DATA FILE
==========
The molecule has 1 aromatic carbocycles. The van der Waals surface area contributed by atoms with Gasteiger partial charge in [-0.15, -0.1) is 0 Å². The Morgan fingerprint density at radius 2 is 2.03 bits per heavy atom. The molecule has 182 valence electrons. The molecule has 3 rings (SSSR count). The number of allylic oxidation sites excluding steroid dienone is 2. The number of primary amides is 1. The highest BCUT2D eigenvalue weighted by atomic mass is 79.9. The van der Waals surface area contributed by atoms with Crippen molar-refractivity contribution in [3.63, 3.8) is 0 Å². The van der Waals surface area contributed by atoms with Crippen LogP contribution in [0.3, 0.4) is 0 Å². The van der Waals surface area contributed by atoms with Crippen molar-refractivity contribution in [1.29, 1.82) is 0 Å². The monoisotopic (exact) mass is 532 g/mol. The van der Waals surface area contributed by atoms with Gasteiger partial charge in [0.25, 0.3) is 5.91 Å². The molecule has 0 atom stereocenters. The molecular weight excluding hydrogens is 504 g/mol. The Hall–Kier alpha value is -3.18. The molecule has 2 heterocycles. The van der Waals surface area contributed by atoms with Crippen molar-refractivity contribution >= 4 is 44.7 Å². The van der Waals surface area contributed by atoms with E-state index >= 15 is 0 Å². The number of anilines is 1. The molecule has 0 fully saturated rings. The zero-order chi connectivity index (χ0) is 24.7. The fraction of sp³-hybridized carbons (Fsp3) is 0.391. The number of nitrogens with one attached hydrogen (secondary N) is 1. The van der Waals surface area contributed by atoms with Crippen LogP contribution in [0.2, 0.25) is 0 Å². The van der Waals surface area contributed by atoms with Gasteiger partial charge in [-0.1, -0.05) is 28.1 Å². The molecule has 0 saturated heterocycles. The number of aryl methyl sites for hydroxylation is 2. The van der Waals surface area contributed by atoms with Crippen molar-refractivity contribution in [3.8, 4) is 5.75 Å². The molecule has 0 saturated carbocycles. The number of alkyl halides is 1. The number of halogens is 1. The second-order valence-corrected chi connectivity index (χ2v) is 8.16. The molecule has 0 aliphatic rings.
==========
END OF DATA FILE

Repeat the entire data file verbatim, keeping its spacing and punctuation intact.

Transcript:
The molecule has 1 aromatic carbocycles. The van der Waals surface area contributed by atoms with Gasteiger partial charge in [-0.15, -0.1) is 0 Å². The Morgan fingerprint density at radius 2 is 2.03 bits per heavy atom. The molecule has 182 valence electrons. The molecule has 3 rings (SSSR count). The number of allylic oxidation sites excluding steroid dienone is 2. The number of primary amides is 1. The highest BCUT2D eigenvalue weighted by atomic mass is 79.9. The van der Waals surface area contributed by atoms with Crippen molar-refractivity contribution in [3.63, 3.8) is 0 Å². The van der Waals surface area contributed by atoms with Crippen LogP contribution in [0.3, 0.4) is 0 Å². The van der Waals surface area contributed by atoms with Crippen molar-refractivity contribution in [1.29, 1.82) is 0 Å². The monoisotopic (exact) mass is 532 g/mol. The van der Waals surface area contributed by atoms with Gasteiger partial charge in [0.25, 0.3) is 5.91 Å². The molecule has 0 atom stereocenters. The molecular weight excluding hydrogens is 504 g/mol. The Hall–Kier alpha value is -3.18. The molecule has 2 heterocycles. The van der Waals surface area contributed by atoms with Crippen molar-refractivity contribution >= 4 is 44.7 Å². The van der Waals surface area contributed by atoms with E-state index >= 15 is 0 Å². The number of anilines is 1. The molecule has 0 fully saturated rings. The zero-order chi connectivity index (χ0) is 24.7. The fraction of sp³-hybridized carbons (Fsp3) is 0.391. The number of nitrogens with one attached hydrogen (secondary N) is 1. The van der Waals surface area contributed by atoms with Crippen LogP contribution in [0.2, 0.25) is 0 Å². The van der Waals surface area contributed by atoms with Gasteiger partial charge in [-0.1, -0.05) is 28.1 Å². The molecule has 0 saturated heterocycles. The number of aryl methyl sites for hydroxylation is 2. The van der Waals surface area contributed by atoms with Crippen molar-refractivity contribution in [3.8, 4) is 5.75 Å². The molecule has 0 saturated carbocycles. The number of alkyl halides is 1. The number of halogens is 1. The second-order valence-corrected chi connectivity index (χ2v) is 8.16. The molecule has 0 aliphatic rings.